I would like to voice some commentary regarding the possible coming of Wal-Mart to the central Kenai Peninsula.
Any event of this magnitude impacts the whole of the peninsula. We are a very spread out community, but a community, nevertheless. Our neighbors are the businesses in the area, as well as the people who work in these businesses.
It is my opinion that the cities and the borough should have criteria for mega-businesses that wish to settle in our community. We should have an analysis of the area to see the types of business that the community could support and whoever they serve as a complement to the community’s quality of life.
To provide businesses of increasing size to overwhelm the community and erase the small business who have been our bread and butter, as well as more vested employers in our community, does not serve to enhance the quality of life here on the Kenai.
Employees who are underemployed, have no benefits for themselves or their families, need to work extra jobs and cannot efficiently participate in family life. These stressed family members in the community have not the energy to support the services such as schools and other civic programs that make a community healthy, due to time, financial problems and other difficulties.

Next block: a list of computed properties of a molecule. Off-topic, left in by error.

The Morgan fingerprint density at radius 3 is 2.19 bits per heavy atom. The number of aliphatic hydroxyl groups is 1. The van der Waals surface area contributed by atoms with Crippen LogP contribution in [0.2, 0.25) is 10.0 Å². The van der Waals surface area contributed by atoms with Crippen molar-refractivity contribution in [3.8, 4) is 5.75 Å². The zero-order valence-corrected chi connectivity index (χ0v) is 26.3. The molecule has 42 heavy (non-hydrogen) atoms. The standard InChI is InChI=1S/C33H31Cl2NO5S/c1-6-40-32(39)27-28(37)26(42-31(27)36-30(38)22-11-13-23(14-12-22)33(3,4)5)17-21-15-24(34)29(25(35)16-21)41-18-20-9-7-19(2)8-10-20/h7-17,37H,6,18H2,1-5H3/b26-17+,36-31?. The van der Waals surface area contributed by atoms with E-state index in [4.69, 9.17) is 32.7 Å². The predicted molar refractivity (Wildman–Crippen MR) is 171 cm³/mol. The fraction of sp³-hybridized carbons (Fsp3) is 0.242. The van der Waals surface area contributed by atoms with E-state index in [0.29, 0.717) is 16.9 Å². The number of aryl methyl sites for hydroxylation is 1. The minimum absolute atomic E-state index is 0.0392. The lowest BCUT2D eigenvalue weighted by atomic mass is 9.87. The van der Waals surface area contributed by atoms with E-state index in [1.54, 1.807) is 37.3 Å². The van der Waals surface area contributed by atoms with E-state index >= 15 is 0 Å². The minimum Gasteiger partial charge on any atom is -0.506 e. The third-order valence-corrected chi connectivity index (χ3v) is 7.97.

It is my opinion that, given the track record of Wal-Mart megastores in its present venues, a reasonable set of criteria in setting up new business would eliminate a megastore such as this.
Within the natural development of a community, it is meeting community need that encourages certain business to increase and others to fail. When there is not a complementary relationship, but a power play, this natural process does not serve needs of the community, but the powerful entities wishes.
It would seem that Kmart would serve to inform us of this process. It pulled out with little or no warning leaving a lot of underemployed persons up the proverbial creek without a paddle. It would be so easy for our community to adapt to Wal-Mart’s ways rather than having Wal-Mart fit into the community by adapting to our needs as a community.
Mary J. Toutonghi
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